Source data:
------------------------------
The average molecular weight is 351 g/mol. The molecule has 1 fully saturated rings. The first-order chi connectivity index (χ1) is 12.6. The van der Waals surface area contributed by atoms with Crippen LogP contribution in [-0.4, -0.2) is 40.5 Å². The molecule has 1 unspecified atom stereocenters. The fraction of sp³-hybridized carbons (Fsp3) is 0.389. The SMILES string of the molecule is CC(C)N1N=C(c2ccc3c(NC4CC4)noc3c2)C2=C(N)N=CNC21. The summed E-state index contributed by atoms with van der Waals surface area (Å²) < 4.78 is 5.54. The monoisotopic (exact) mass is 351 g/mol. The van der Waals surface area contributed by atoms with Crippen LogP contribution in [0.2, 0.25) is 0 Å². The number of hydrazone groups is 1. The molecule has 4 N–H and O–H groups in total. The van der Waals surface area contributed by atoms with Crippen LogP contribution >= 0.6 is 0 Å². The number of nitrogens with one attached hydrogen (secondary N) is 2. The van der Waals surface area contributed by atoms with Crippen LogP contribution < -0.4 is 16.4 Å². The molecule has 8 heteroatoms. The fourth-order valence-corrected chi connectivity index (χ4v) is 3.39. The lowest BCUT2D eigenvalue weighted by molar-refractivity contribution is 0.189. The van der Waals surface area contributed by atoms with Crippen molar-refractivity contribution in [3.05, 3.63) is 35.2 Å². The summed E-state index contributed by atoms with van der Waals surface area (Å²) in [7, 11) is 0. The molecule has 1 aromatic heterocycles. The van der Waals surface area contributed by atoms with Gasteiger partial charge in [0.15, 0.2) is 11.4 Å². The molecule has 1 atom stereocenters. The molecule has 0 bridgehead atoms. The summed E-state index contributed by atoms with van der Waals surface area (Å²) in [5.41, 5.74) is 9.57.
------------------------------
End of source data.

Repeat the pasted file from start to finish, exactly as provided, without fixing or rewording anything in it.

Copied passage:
The average molecular weight is 351 g/mol. The molecule has 1 fully saturated rings. The first-order chi connectivity index (χ1) is 12.6. The van der Waals surface area contributed by atoms with Crippen LogP contribution in [-0.4, -0.2) is 40.5 Å². The molecule has 1 unspecified atom stereocenters. The fraction of sp³-hybridized carbons (Fsp3) is 0.389. The SMILES string of the molecule is CC(C)N1N=C(c2ccc3c(NC4CC4)noc3c2)C2=C(N)N=CNC21. The summed E-state index contributed by atoms with van der Waals surface area (Å²) < 4.78 is 5.54. The monoisotopic (exact) mass is 351 g/mol. The van der Waals surface area contributed by atoms with Crippen LogP contribution in [0.2, 0.25) is 0 Å². The number of hydrazone groups is 1. The molecule has 4 N–H and O–H groups in total. The van der Waals surface area contributed by atoms with Crippen LogP contribution >= 0.6 is 0 Å². The number of nitrogens with one attached hydrogen (secondary N) is 2. The van der Waals surface area contributed by atoms with Crippen LogP contribution < -0.4 is 16.4 Å². The molecule has 8 heteroatoms. The fourth-order valence-corrected chi connectivity index (χ4v) is 3.39. The lowest BCUT2D eigenvalue weighted by molar-refractivity contribution is 0.189. The van der Waals surface area contributed by atoms with Crippen molar-refractivity contribution in [3.05, 3.63) is 35.2 Å². The summed E-state index contributed by atoms with van der Waals surface area (Å²) in [7, 11) is 0. The molecule has 1 aromatic heterocycles. The van der Waals surface area contributed by atoms with Gasteiger partial charge in [0.15, 0.2) is 11.4 Å². The molecule has 1 atom stereocenters. The molecule has 0 bridgehead atoms. The summed E-state index contributed by atoms with van der Waals surface area (Å²) in [5.41, 5.74) is 9.57.